If you decide to grow them in the ground, be aware of the spreading habits of many herbs and plan a way to contain them. Mint, in particular, runs everywhere and will take over a space if not contained. I prefer to use pots which makes it easier to control the soil and sun and conditions for each one. Keeping them near the door makes it handy to pick and use them. Container gardens can be designed to fit any space and add texture and color to your outdoor spaces. They are a great solution for areas where the soil is too difficult to dig due to roots from bigger shrubs and trees. It also makes it easier to move flowers around to different spots in the garden providing changes in color and texture without a lot of digging. Remember these plants will need to be watered more ofter than plants that are in the ground. Choosing the Best Soil To create a successful container garden, the most important ingredient is good potting soil. Choose a mixture that provides excellent drainage and good aeration. Miracle Grow makes a potting soil that holds water and controls its release to the plants. I particularly like that. "Look for 'professional' on the label," suggests Dr. Susan Hamilton, who oversees the University of Tennessee Gardens. "That word puts the potting soil in a whole different category. You'll be paying a little bit more, but it will be high quality." Is it really worth it to mix your own if you're a typical backyard gardener? "No," Hamilton says. "When you look at price and volume versus what you really need, you usually have a lot of material left over. Besides, bagged soils are pretty cost-effective because all the guesswork has been taken out of it. Professional blends have already been charged with starter nutrients and pH adjusted." Selecting Plants Select plants that are compatible in terms of light, water, growth and the conditions of the chosen site. Don't mix a shade-and-water-lover like impatiens with a dry-andsunny plant like thyme. Some plants, like mint, are such aggressive growers they need a pot of their own. Watering Your Container Garden Pay close attention to watering. For containers in sunny, hot or windy areas, watering twice a day may be necessary. A plant that has outgrown its pot will also need more frequent watering. It would be a good idea to repot it in a larger pot if it has become root bound. Consider using a water-absorbing polymer; it will improve the moisture retention of the potting soil. Some mixture already have this polymer added. Just like the grocery store, when you are buying garden products, read the labels. Top-dress your plants with mulch and a slow-release fertilizer. You'll reduce the evaporation rate and eliminate regular feedings. Sources: may_gardening_guide.html Page 15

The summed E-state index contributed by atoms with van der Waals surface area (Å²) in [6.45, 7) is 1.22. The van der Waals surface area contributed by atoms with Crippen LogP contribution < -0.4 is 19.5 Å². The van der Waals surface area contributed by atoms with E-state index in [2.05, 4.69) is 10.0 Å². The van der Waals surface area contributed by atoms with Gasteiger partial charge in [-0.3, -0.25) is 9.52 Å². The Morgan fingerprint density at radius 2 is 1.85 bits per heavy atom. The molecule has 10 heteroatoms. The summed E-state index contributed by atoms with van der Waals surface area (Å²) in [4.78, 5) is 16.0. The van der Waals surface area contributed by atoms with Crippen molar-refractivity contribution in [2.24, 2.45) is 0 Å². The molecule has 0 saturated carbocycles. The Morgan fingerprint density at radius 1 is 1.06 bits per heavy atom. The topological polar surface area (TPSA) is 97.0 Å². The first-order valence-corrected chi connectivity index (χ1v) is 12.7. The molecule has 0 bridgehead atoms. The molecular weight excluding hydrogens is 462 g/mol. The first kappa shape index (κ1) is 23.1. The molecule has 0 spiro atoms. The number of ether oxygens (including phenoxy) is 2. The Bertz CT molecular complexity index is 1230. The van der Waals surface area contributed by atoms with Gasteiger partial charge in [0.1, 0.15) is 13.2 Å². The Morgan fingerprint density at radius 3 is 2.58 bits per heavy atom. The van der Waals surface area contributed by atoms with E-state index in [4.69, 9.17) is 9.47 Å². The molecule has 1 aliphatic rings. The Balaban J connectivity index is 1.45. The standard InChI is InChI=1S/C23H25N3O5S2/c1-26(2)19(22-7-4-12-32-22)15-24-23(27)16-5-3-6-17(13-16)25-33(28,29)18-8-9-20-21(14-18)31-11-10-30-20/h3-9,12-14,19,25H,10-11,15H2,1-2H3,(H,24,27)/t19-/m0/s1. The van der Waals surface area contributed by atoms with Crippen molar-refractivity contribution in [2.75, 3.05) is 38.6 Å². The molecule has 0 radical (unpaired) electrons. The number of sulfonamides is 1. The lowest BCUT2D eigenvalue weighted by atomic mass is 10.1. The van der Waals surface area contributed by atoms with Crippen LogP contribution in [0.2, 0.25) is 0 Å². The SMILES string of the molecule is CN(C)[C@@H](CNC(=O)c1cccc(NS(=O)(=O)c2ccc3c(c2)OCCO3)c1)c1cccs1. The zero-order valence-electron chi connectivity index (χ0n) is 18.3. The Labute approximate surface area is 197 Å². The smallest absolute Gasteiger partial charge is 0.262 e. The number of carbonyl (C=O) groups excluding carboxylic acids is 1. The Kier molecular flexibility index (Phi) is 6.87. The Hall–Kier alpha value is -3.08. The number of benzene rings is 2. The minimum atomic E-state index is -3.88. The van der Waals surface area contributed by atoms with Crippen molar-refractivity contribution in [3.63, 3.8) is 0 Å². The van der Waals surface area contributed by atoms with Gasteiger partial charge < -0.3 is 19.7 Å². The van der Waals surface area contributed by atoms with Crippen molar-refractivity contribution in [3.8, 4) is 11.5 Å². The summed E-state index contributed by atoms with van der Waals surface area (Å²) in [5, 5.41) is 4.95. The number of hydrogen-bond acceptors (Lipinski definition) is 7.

May 2012

Thomas R Smigiel, Jr. City of Norfolk Councilman Ward 5

P.O. Box 8157 ph: 757-531-7595 Norfolk, VA 23503 fax: 757-664-4290 E-mail: Website: Paid for and authorized by Friends of Tommy Smigiel

It’s springtime! Find out what’s new at the Zoo!

See you at the meeting!

Visit our offices online at: or email Robin online at: Volume 13 Issue 8

Page 16

May 2012 - Bayview Bulletin  

The Bayview Bulletin is the monthly neighborhood newsletter for the Bayview Civic League in Norfolk, VA. Volume 13 Issue 8